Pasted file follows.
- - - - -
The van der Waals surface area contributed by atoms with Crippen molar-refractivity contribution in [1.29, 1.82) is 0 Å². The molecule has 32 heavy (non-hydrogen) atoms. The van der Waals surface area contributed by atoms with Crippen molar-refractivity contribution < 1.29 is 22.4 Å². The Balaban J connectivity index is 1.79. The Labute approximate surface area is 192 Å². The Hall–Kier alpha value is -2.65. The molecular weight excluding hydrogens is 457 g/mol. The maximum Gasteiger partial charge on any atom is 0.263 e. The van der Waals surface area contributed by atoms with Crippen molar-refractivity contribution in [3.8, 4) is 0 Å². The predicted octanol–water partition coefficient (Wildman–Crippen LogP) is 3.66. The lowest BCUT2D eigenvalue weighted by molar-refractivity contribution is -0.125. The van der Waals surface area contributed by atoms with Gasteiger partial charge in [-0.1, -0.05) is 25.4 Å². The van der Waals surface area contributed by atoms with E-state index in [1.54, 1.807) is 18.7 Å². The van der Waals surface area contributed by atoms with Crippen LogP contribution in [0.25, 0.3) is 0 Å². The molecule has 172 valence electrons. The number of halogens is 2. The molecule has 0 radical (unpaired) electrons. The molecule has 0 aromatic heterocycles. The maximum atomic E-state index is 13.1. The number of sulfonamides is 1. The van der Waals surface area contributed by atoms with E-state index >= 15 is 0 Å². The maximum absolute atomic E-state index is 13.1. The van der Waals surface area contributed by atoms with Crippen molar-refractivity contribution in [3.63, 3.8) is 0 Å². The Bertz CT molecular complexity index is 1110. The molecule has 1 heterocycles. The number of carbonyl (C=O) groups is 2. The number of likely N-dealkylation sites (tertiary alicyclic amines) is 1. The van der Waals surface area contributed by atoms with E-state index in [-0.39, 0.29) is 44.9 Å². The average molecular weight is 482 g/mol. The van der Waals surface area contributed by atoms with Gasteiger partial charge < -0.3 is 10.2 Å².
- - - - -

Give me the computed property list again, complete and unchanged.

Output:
The van der Waals surface area contributed by atoms with Crippen molar-refractivity contribution in [1.29, 1.82) is 0 Å². The molecule has 32 heavy (non-hydrogen) atoms. The van der Waals surface area contributed by atoms with Crippen molar-refractivity contribution < 1.29 is 22.4 Å². The Balaban J connectivity index is 1.79. The Labute approximate surface area is 192 Å². The Hall–Kier alpha value is -2.65. The molecular weight excluding hydrogens is 457 g/mol. The maximum Gasteiger partial charge on any atom is 0.263 e. The van der Waals surface area contributed by atoms with Crippen molar-refractivity contribution in [3.8, 4) is 0 Å². The predicted octanol–water partition coefficient (Wildman–Crippen LogP) is 3.66. The lowest BCUT2D eigenvalue weighted by molar-refractivity contribution is -0.125. The van der Waals surface area contributed by atoms with Gasteiger partial charge in [-0.1, -0.05) is 25.4 Å². The van der Waals surface area contributed by atoms with E-state index in [1.54, 1.807) is 18.7 Å². The van der Waals surface area contributed by atoms with Crippen LogP contribution in [0.25, 0.3) is 0 Å². The molecule has 172 valence electrons. The number of halogens is 2. The molecule has 0 radical (unpaired) electrons. The molecule has 0 aromatic heterocycles. The maximum atomic E-state index is 13.1. The number of sulfonamides is 1. The van der Waals surface area contributed by atoms with E-state index >= 15 is 0 Å². The maximum absolute atomic E-state index is 13.1. The van der Waals surface area contributed by atoms with Crippen molar-refractivity contribution in [3.63, 3.8) is 0 Å². The Bertz CT molecular complexity index is 1110. The molecule has 1 heterocycles. The number of carbonyl (C=O) groups is 2. The number of likely N-dealkylation sites (tertiary alicyclic amines) is 1. The van der Waals surface area contributed by atoms with E-state index in [-0.39, 0.29) is 44.9 Å². The average molecular weight is 482 g/mol. The van der Waals surface area contributed by atoms with Gasteiger partial charge < -0.3 is 10.2 Å².